Turkey expects not to face provocative acts and irresponsible statements on Aegean and the Eastern Mediterranean, the country's defense minister said on Saturday.
"It is our sincere expectation that provocative acts and irresponsible statements, which do not help resolve problems in the Aegean and Eastern Mediterranean – are not allowed," Hulusi Akar said during an event as part of Turkey's largest military exercise Sea Wolf (Denizkurdu) 2019.
"Our desire and expectation are that the rights and interests of Turkey -- which has the longest coastline in the Eastern Mediterranean -- and the Turkish Republic of Northern Cyprus to be respected. We expect from all the sides to respect these subjects. This is our most natural right," Akar said.
"Turkey, in every occasion, voices that it sides with resolution of the problems in Aegean, Eastern Mediterranean and Cyprus within the framework of good neighborly relations and international law and it exerts efforts in this direction," Akar added. He noted that Turkey will continue its hydrocarbon drilling efforts in its own continental shelf and exclusive economic zone (EEZ), in addition to areas licensed by the Turkish Republic of Northern Cyprus(TRNC).
Turkey has consistently contested the Greek Cypriot administration's unilateral drilling in the Eastern Mediterranean, saying Turkish Cypriots also have rights to the resources in the area. The unilaterally declared exclusive economic zone of the Greek Cypriot administration violates part of Turkey's shelf, particularly in Blocks 1, 4, 5, 6 and 7.
Turkey does not acknowledge the maritime delimitation agreements of the Greek Cypriot administration inked with regional countries. The Greek Cypriot administration, which signed the so-called EEZ delimitation agreements with Egypt in 2003, Lebanon in 2007 and with Israel in 2010, has also unilaterally declared 13 exploration sites.
Objecting to these steps by the Greek Cypriot administration from the beginning, Turkey and the Turkish Republic of Northern Cyprus (TRNC) argued that, on the issue of sovereignty, the Greek Cypriot side couldn't sign unilateral limiting agreements by disregarding the rights and solution parameters of Turkish Cypriots.
Turkish lawmakers from the Foreign Ministry also claimed that islands do not generate full maritime jurisdiction areas.
In 1974, following a coup aiming at Cyprus' annexation by Greece, Ankara intervened as a guarantor power. In 1983, the Turkish Republic of Northern Cyprus was founded.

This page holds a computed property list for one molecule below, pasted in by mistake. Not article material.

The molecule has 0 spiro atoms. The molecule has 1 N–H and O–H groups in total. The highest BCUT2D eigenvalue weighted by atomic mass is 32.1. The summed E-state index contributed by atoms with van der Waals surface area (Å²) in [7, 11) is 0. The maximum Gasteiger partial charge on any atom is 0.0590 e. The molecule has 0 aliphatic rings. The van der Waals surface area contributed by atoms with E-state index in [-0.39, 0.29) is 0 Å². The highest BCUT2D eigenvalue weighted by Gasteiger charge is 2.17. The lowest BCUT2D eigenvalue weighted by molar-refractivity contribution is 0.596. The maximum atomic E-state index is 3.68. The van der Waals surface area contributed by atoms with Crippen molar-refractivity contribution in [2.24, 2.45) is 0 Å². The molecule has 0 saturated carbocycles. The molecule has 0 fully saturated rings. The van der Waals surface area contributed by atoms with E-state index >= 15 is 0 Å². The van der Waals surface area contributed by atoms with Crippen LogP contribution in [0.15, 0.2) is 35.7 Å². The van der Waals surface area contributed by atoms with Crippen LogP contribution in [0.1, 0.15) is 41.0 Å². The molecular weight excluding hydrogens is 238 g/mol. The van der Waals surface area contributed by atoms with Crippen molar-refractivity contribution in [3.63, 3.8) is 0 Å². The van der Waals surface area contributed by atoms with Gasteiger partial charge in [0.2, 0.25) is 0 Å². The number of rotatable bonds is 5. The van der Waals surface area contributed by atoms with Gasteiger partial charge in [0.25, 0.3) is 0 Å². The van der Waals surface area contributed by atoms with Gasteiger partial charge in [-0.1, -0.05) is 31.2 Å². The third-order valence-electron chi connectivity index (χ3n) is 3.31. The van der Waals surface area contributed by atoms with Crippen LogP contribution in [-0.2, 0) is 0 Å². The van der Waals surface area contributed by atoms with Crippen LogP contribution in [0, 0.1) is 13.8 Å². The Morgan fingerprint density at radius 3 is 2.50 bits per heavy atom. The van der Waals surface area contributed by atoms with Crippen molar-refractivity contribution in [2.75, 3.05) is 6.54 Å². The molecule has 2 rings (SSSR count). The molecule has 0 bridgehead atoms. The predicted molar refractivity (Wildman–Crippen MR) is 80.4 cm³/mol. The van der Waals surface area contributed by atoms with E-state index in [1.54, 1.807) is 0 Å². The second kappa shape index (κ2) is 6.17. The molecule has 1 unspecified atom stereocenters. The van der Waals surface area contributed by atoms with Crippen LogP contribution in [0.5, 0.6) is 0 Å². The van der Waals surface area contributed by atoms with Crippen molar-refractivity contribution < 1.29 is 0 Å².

The decades since have seen several attempts to resolve the dispute, all ending in failure. The latest one, held with the participation of the guarantor countries – Turkey, Greece, and the U.K. – ended in 2017 in Switzerland.
In regards to recent talks with Greece, he said, "Inter-delegation talks have completed in Athens in the direction of the agreement we made with Greek Defense Minister Evangelos Apostolakis."
"I believe these talks will continue in the future period and think that they will be for the benefit of both countries," Akar said.
A Turkish defense delegation went to Athens for a technical meeting with Greek officials to enhance cooperation especially in confidence-building measures and code of conduct in the Aegean Sea between May 20 and May 25.
Greek Cypriots' unilateral actions in region
The Greek Cypriot administration has recently intensified unilateral efforts related to military and energy initiatives.
According to reports in Greek Cypriot media, administration Defense Minister Savvas Angelides and French counterpart Florence Parly signed a memorandum of understanding on May 15 to allow the French Navy to use a naval station at Mari to permanently service its warships to reinforce the military capabilities of the Greek Cypriot administration.
The French and Greek Cypriot administrations have been reported to co-fund the building of a new docking area at Evangelos Florakis naval base in Mari to allow larger warships to dock.
Angelides and Parly were also reported to discuss Turkey's activities in the Eastern Mediterranean and the French minister voices her country's support for the Greek Cypriot administration against Turkey.
Moreover, the Athens-based Ekathimerini daily also reported on May 10 that the Greek Cypriot administration allocated French oil company Total and Italian firm ENI the exploration license for Block 7 in the putative and unilaterally declared exclusive economic zone of the Greek Cypriot administration. The French and Italian partnership can be extended to other Blocks of the Cyprus EEZ, the report added.
The announcement came after Greek Cypriot President Nicos Anastasiades' meeting with French President Emmanuel Macron on May 9.